J&J’s real-world EASEL study finds CV benefit + amputation risk associated with SGLT-2 inhibitors vs. other glucose-lowering drugs – November 20, 2017

Executive Highlights

  • J&J just announced and published data from the real-world EASEL study (n=25,258) comparing SGLT-2 inhibitors (including canagliflozin, empagliflozin, and dapagliflozin) vs. other glucose-lowering drugs. SGLT-2 inhibitors reduced risk for the primary composite endpoint of all-cause death/heart failure hospitalization by 43% (p<0.0001) and reduced risk for three-point MACE by 33% (p<0.0001).
  • Below-the-knee amputations were almost twice as common in the SGLT-2 group vs. the “other” group (HR=1.99, p=0.018). The divide between SGLT-2 inhibitors was 58% canagliflozin (which showed an amputation signal in CANVAS), 26% empagliflozin, and 16% dapagliflozin, but the study was not powered to compare between agents. Overall amputation rates were low: 0.17 events per 100 patient-years in the SGLT-2 arm vs. 0.09 in the “other” arm.

J&J just announced results from the real-world, matched-cohort EASEL study (n=25,258 adults with type 2 diabetes and established CV disease), comparing CV outcomes between new users of an SGLT-2 inhibitor (n=12,629) vs. new users of another diabetes drug (n=12,629). Over a median follow-up of 1.6 years, SGLT-2 agents were associated with a 43% relative risk reduction for the primary composite endpoint of all-cause mortality/hospitalization for heart failure (HR=0.57, 95% CI: 0.50-0.65, p<0.0001). SGLT-2 inhibitors also showed a 33% relative risk reduction for three-point MACE (non-fatal MI, non-fatal stroke, or CV death), with a hazard ratio of 0.67 (95% CI: 0.60-0.75, p<0.0001). EASEL results lend further support to the notion that cardioprotection is an SGLT-2 inhibitor class effect: AZ’s CVD-REAL (n=154,523) found a 46% risk reduction for the composite of all-cause mortality/heart failure hospitalization with an SGLT-2 inhibitor vs. other diabetes therapies (p<0.001), in a study population that was 87% primary prevention (suggesting that SGLT-2 inhibitors could have CV benefit even in those without prior CV events). EASEL gives similarly positive results in a high-risk population with established CV disease. We’re encouraged by the results from both real-world studies, which show that the CV benefits demonstrated in CANVAS (for J&J’s Invokana) and EMPA-REG OUTCOME (for Lilly/BI’s Jardiance) translate to the real world.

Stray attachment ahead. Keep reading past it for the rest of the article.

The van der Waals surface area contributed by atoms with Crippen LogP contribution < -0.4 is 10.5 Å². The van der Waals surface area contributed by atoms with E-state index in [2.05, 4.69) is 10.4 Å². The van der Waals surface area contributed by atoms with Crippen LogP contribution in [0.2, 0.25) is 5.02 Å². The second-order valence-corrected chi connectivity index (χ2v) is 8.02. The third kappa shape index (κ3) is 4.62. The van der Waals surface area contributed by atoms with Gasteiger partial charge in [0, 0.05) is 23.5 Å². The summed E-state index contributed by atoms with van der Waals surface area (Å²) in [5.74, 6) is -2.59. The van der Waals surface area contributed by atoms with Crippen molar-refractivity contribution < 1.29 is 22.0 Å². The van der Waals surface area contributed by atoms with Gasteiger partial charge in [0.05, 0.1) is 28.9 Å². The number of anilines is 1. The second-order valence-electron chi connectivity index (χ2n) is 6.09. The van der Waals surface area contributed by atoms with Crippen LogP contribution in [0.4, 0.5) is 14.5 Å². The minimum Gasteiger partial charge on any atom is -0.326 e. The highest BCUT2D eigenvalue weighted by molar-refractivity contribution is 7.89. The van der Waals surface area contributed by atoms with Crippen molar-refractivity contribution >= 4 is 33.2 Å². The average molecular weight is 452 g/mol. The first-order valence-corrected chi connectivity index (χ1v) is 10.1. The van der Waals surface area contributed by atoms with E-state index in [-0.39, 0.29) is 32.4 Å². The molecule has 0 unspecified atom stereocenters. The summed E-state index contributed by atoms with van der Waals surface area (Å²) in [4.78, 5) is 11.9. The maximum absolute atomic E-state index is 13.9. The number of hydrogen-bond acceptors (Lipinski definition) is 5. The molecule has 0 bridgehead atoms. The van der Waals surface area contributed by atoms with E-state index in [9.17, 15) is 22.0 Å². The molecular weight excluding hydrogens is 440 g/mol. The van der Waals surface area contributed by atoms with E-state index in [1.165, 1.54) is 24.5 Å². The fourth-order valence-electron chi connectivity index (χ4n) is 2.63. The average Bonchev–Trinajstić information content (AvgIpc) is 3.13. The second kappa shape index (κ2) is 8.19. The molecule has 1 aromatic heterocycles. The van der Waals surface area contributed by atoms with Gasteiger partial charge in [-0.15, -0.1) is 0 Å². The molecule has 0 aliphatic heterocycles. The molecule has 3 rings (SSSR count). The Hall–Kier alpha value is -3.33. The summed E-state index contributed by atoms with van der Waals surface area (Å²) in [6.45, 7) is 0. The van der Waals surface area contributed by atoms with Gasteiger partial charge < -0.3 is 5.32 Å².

On the other hand, EASEL also continues the story of Invokana’s complicated risk/benefit profile, reporting roughly two-fold risk for below-the-knee amputations with SGLT-2 inhibitors vs. other diabetes drugs (HR=1.99, 95% CI: 1.12-3.51, p=0.018). Like in CANVAS, absolute event rates were very low – 0.17 vs. 0.09 events per 100 person-years – even though this was a pretty sick patient population in terms of established CV disease (which elevates risk for other complications as well). Investigators note that Invokana (canagliflozin) was used disproportionately in this participant pool (58%), compared to Jardiance (empagliflozin; 26%) and AZ’s Farxiga (dapagliflozin; 16%). EASEL was not powered to compare between these agents. To-date, the amputation signal has only been associated with canagliflozin in CANVAS and not with empagliflozin in EMPA-REG OUTCOME, though it’s important to keep in mind that amputations were collected differently across CVOTs and that amputation itself is a soft endpoint (with decision-making left to the patient/provider), which makes cross-trial comparison difficult. We continue to believe, given the low number of events overall, that this risk can be managed in the real world for patients taking Invokana (the glucose-lowering, weight loss, and cardioprotective benefits of canagliflozin should not be undersold) – that said, much work remains in defining and spreading best practice foot care. Moreover, we hope results from DECLARE for dapagliflozin will clarify the issue further.

  • EASEL pulled data from the Military Health System records. These results were published last week in Circulation.
  • Additional secondary endpoint data: In EASEL, SGLT-2 inhibitors reduced risk for all-cause death specifically by 43% (HR=0.57, 95% CI: 0.49-0.66, p<0.0001) compared to other diabetes therapies. For context, CVD-REAL found a 51% relative risk reduction for all-cause death (p<0.001), and together, these real-world findings support a robust benefit to SGLT-2 treatments on a very meaningful outcome. The relative risk reduction for heart failure hospitalization specifically was 43% in EASEL (HR=0.57, 95% CI: 0.45-0.73, p<0.0001) and was 39% in CVD-REAL (p<0.001) with SGLT-2 inhibitors, again demonstrating a robust and clinically-meaningful CV benefit.


-- by Ann Carracher, Payal Marathe, and Kelly Close